OSWEGO – SUNY Oswego meteorology faculty member Scott Steiger and students next winter will study lake-effect snow very up close and personal thanks to $320,000 in grant funds from the National Science Foundation and an armada of instrument-loaded vehicles, including an airplane to fly into the teeth of the storms.
Two years ago, an $89,000 NSF grant enabled Steiger and a student team to test the use of a Doppler-on-Wheels in studying the structure of the powerful storms, which can dump feet of snow on the Tug Hill Plateau and surrounding communities.
This time, a collaboration of four universities and the Center for Severe Weather Research will enable scientists to gather lake-effect data with the help of a King Air plane, a Mobile Integrated Profiling System and three Doppler-on-Wheels radar-equipped trucks.
“We have all these toys now and we have people at different universities with similar interests to study these intense lake-effect snowstorms,” Steiger said. “The planning on this project started about 10 years ago — it took us about a decade to finally get this project to happen.”
The overall project — called OWLeS (Ontario Winter Lake-effect Systems) — consists of nearly $4 million in three companion NSF grants.
One grant, for nearly $1 million, includes scientists and equipment from the University of Wyoming, University of Alabama-Huntsville, University of Illinois at Urbana-Champaign and the Center for Severe Weather Research in Boulder, as well as SUNY Oswego.
Steiger’s team will study long-fetch lake-effect storms, whose snow bands run parallel to the long axis of Lake Ontario and can turn into relentless snow machines.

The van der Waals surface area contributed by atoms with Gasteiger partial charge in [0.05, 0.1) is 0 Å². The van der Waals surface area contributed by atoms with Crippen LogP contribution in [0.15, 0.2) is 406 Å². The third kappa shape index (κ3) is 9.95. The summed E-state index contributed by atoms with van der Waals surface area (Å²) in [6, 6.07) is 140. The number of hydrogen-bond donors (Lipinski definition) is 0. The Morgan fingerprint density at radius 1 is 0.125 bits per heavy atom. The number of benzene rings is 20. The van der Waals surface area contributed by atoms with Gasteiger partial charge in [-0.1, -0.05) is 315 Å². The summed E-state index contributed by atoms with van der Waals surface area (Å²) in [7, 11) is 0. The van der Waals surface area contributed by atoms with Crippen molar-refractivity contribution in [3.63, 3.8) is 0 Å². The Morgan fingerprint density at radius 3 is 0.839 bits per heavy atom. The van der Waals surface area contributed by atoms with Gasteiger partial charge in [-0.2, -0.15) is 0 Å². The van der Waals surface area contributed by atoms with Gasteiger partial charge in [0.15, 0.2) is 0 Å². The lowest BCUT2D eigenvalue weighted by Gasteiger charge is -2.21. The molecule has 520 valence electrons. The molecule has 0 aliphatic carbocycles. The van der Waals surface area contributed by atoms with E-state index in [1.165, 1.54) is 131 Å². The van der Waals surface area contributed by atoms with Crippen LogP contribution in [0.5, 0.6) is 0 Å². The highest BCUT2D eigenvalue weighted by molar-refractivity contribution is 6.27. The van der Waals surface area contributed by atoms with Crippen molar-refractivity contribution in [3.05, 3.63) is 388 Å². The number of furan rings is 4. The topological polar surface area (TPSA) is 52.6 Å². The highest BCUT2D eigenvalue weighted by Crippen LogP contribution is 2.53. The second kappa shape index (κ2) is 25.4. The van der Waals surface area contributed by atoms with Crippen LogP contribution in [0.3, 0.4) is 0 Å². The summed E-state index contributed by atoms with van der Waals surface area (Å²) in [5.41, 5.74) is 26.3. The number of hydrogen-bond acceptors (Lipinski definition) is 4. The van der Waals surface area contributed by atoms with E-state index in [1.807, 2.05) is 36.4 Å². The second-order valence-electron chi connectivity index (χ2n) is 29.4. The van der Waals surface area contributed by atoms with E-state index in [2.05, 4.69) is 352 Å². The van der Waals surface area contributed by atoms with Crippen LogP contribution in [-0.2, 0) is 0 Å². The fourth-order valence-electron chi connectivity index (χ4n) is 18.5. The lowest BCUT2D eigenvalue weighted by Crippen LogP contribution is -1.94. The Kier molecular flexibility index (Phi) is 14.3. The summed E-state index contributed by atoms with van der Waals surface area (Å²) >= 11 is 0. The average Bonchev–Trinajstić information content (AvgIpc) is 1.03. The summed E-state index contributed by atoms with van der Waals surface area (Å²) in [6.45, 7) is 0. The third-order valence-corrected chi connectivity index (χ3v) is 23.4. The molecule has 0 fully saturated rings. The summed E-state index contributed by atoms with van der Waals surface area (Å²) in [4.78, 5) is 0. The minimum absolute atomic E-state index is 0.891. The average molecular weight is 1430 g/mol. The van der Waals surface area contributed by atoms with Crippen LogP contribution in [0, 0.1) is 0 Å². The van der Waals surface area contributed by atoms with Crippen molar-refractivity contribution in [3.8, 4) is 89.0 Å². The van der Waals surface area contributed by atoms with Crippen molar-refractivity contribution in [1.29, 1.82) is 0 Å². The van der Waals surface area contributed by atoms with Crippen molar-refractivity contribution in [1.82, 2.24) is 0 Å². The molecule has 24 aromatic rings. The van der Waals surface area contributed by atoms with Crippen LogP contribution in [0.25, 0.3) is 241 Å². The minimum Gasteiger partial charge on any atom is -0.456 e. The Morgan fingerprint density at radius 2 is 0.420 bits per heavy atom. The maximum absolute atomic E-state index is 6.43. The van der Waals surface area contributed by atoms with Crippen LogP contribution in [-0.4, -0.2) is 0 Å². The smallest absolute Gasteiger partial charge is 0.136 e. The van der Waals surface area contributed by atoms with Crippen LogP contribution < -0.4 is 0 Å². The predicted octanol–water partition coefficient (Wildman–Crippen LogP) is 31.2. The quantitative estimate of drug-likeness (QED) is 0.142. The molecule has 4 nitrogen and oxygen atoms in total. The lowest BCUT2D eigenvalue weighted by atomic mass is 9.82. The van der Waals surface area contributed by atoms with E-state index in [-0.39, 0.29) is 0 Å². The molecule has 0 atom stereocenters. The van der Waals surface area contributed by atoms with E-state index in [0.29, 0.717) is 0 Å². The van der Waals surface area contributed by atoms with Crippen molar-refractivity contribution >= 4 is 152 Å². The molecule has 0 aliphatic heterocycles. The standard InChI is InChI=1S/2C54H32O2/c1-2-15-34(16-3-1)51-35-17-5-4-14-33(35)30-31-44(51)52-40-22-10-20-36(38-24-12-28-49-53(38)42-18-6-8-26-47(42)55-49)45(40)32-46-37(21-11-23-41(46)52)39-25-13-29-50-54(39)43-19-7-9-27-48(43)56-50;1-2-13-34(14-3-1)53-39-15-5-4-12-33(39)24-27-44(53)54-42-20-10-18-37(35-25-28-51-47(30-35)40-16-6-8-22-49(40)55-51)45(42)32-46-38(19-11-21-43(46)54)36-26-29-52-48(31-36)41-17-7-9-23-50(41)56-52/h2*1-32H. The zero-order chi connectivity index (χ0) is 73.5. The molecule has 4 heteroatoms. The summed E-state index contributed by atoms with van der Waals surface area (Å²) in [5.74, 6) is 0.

“The last time, we had 10 students for field operations,” he said. “This time it might involve 30 students of ours.”
University of Wyoming owns the instrument-studded aircraft that will fly across the short axis of lake-effect storms, to limit icing, Steiger said. The plane also will fly spiral routes inside the clouds, often at night when the most intense storms set up.
“They have very experienced pilots,” Steiger said of the Wyoming crew. “The issue with the airplane — let’s say we have a go or no-go decision — is that it’s money. We are talking serious money to deploy. You definitely want to get it right. Luckily, with lake-effect snowstorms it’s pretty well predictable if it’s going to happen a day in advance.”
The MIPS — a trailer from Alabama-Hunstville loaded with weather-profiling instruments — and the three DOWs from the Center for Severe Weather Research will probe the same storms from the ground, providing datasets for comparison with the ones from the air.
“The grant we had two years ago gave us some insight into the detailed structures of the snow bands,” Steiger said. “There were a lot of instances of spinning air — we call them vortices, about a hundred meters wide. They could have been related to waterspouts, we really don’t know. We really want to investigate how and why these areas of rotation form in the snow band. These areas of rotation can influence where the band moves, how heavy the snow gets.”
Another big goal of Oswego’s part of the project, he said, is to see whether there are ways to better estimate snowfall rate based on radar data. Students on the ground will take measurements at preselected sites, and have the aircraft data for on-scene data comparisons.
The third overarching goal of the study will be to determine how and why lake-effect clouds sometimes become electrified and produce lightning, Steiger said.
The Oswego team also will assist some scientists on the other grants with related projects, such as Hobart and William Smith Colleges’ project to study how the Finger Lakes modify the snowfall and circulation of lake-effect storms.
Oswego’s project will get underway in earnest this summer with creation of a logistical plan for identifying sites for weather balloons, ground-based vehicles and instruments and more. Meteorology faculty member Robert Ballentine will coordinate forecasting.
Steiger said the upcoming challenge will be particularly exciting for him. “This is kind of the climax of my life in terms of my passion with weather, because I’m going to be able to get up close and personal with lake-effect snowstorms and really further understand how these things work,” he said.